Here the apostle asserts that the man who worketh righteousness, who repents and leads a virtuous life, is accepted of God. Thus he precludes the atonement of Christ, and those spiritu al privileges in which the impostors prided themselves, as the grounds of divine acceptance. He affirms, moreover, that the glad tidings, of which Jesus was the messenger, began in Galilee, and after the baptism administered by John; and thus he sets aside as forming no part of the gospel, the story of his supernatural birth in Bethle hem. Peter, moreover, says, that God anointed Jesus with power, and raised him from the dead;
and thus he inculcates, that the Saviour was a man acting with the power of God, and not by virtue of his own underived power. The crucifixion of Jesus by the Jews, his resurrection from the dead on the third day, his appearance to his disciples after death, the commandment which he then gave them, to preach him as the person ordained of God to be the Judge of all mankind;-these were the next leading principles which the apostle enforces on his hearers. Nor does he omit reminding them, that the ancient prophets bore witness to him as the Messiah, and that whoever believeth in the name of Jesus shall receive the pardon of his sins.
The history concludes with saying, that this discourse of Peter was corroborated by an immediate descent of the holy Spirit upon those who heard it. Here then we see what apostolic authority holds up to our view as the only principles, which as Christians we are called upon to believe. These principles are the divine mission of Jesus, his being a man come from Nazareth, endued with extraordinary power from God, his death on the cross, his resurrection from the dead, his coming again to judge the living and the dead, and finally, a practical faith in his name. Whatever articles are enjoined upon us as necessary to salvation beyond these, originated with the enemies of the gospel in ancient times; and they constitute that wood, hay, stubble, erected upon the foundation of Christ and his apostles, which one day shall be destroyed by the fire of truth.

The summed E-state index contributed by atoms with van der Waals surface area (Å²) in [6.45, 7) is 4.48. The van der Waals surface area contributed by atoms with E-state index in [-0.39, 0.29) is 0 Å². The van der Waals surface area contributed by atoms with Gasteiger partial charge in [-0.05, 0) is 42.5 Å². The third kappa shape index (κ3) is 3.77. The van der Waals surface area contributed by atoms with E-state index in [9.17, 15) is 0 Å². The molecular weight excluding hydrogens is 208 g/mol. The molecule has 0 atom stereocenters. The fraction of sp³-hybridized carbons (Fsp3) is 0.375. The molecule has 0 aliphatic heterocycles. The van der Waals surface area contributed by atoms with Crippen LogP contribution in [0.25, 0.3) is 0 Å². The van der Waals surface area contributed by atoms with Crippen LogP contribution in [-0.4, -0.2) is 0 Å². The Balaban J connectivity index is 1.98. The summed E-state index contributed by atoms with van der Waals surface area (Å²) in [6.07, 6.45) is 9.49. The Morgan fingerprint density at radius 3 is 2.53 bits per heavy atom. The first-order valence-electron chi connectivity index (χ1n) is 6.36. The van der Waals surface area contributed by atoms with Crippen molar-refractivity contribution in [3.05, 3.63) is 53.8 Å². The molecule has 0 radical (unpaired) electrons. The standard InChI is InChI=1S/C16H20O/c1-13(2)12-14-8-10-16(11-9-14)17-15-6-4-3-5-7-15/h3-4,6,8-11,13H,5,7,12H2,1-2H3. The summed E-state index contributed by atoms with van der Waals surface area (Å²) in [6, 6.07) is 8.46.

I next propose to consider a part of Paul's speech before the Athenian philosophers. "Now while Paul was waiting for them at Athens, his
mind was moved within him, at seeing the city so full of images. Moreover, he was continually reasoning with the Jews and with the Gentile proselytes in the synagogue, and every day in the market-place, with those that came in his way. And some of the Epicurean and Stoic philosophers happened to meet with him, some of whom said, What doth this babbler mean to say? And others, He seemeth to be a strange publisher of new gods, because he was preaching to them Jesus and the resurrection." Acts
Here again, we see what were the chief, fundamental topics on which the Apostle Paul insisted, when explaining to strangers the nature of that doctrine which he preached. These were the man Jesus, his resurrection from the dead, and through him the resurrection of all mankind. And yet the philosophers concluded, that he published some new god or gods. To prevent the reader from falling into a similar error, the historian immediately subjoins the reason which led them to that conclusion, "Because he was preaching to them Jesus and the resurrection, that is, Jesus, and his resurrection, and through him the resurrection of all mankind. This inference was natural with their prepossessions; since in the estimation of a heathen superiority to death, is the chief circamstance which constitutes a God.
To introduce a new God or a strange demon unauthorized by the laws, was deemed, it is well known, in Greece and in Rome, a capital crime. With this crime the Apostle is here charged by the Epicureans and Stoics and in order to en